Category Archives: humour

A Neddy driveby.

I will tell you all about Neddy vs MLA when I have the time for a longer post, but I thought you would enjoy this in the interim.

Neddy approaches me at the end of class (this is his favourite “me” time, even though the whole “Prof has another class RIGHT NOW” issue still applies, and will for the whole semester), with the following concern:

Neddy: I don’t know what a graphic novel is.
Me (thinking “HOW is this my problem?”): Well, we will talk about them in the class on Graphic Novels. You could go to the library and read some, if you want to learn about them.
Neddy: I did go to the library, but all they have in the Graphic Novel section are comic books.
Me (dying): Okay, well, then maybe you can save the questions you have until we talk about them in class in a couple weeks.

 

Quick review of student evaluations.

I just got my anonymous evaluations from Winter semester, when I had all my classes do the evaluations.

20% of my students fear me, and say I am intimidating or that they are scared to come and talk to me.

80% of my students fear me so much, they write down that I am awesome and love me, no doubt because they are terrified of retribution.

5% add pictures of cats to their comments.

Okay, I think my head asplode.

As you might have noticed, if you have been reading my blog since the beginning loyal readers, I am very fond of Chaucer, both in his real and blog incarnations. And you may also have noticed, along with less loyal readers, who come here via Cheeseburger, that I am also fascinated by lolcats. These didn’t seem to be tastes that in any way intersected, but what the hell, this is my blog, and I said I would write about things I like and things that interest me.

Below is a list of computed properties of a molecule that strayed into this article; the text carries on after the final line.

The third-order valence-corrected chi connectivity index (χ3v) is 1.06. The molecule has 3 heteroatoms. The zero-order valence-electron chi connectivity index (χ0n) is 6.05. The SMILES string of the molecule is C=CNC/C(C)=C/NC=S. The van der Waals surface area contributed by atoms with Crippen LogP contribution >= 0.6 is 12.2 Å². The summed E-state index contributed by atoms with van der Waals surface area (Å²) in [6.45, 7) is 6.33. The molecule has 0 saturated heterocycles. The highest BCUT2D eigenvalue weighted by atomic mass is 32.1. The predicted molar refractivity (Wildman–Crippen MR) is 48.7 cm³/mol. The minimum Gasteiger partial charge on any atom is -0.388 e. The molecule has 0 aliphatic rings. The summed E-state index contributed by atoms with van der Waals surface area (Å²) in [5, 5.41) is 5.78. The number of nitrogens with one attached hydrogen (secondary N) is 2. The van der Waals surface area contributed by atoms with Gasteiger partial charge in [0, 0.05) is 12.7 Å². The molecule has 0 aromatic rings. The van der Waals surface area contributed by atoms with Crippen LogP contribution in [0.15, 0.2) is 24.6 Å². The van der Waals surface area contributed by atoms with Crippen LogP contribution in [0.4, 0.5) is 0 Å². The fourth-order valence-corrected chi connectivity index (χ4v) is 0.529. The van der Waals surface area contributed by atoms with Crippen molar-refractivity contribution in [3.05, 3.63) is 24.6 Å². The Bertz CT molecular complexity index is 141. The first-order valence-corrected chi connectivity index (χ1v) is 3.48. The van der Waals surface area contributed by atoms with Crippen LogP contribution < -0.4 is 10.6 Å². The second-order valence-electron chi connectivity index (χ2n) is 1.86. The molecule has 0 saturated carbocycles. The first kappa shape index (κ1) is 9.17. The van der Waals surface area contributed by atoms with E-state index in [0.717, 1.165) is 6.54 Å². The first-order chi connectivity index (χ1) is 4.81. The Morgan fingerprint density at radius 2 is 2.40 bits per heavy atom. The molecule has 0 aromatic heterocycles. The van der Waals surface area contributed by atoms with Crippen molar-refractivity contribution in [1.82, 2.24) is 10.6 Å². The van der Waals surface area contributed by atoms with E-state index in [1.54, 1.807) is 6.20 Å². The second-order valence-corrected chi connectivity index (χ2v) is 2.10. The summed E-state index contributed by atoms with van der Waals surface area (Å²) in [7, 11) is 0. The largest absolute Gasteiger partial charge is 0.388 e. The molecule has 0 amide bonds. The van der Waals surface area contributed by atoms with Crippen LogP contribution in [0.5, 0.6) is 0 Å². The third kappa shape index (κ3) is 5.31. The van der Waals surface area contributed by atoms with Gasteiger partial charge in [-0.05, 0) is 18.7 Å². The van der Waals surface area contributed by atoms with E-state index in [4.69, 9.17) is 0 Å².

Apparently, a liking for medieval poetry and cat macros not that rare a combination, and when put together, it results in Chaucer deciding he can hath cheezburger. He called them lolpilgrim, but some wag in the comments suggested Lollards, which is so much funnier.

lollard

Feckless’ immediate reaction to seeing the Lollard pictures was to ask “Did you do that?” meaning, did I mention lolcats to Chaucer. Which is flattering, but no. I did mention them to some other medievalists, though. Unusually, I didn’t find the post by checking Chaucer’s blog (although I do this very frequently), but because I was reading another blog. What delights me is the idea of the synergy, I think. This is partly about the lolcat phenom, but it is also about blogging and the community of ideas. So much awsum.

Marking: the good, the bad and the buttsecks.

Last week, I was struggling with a massive pile of essays, and despite having left them out repeatedly for the marking elves, I had to mark them all myself. There were a bunch that made me want to bite them, but a colleague of my mother’s once did this, and then deliberately spilled coffee over the bite mark, thinking this would make it less obvious, which it so did NOT. Having learned from her experience, I thought I would poke them here, which would then hopefully relieve some of my feelings.

There are a couple of categories of things students say that make me go, oh dear lord. First up are the plain stupidities: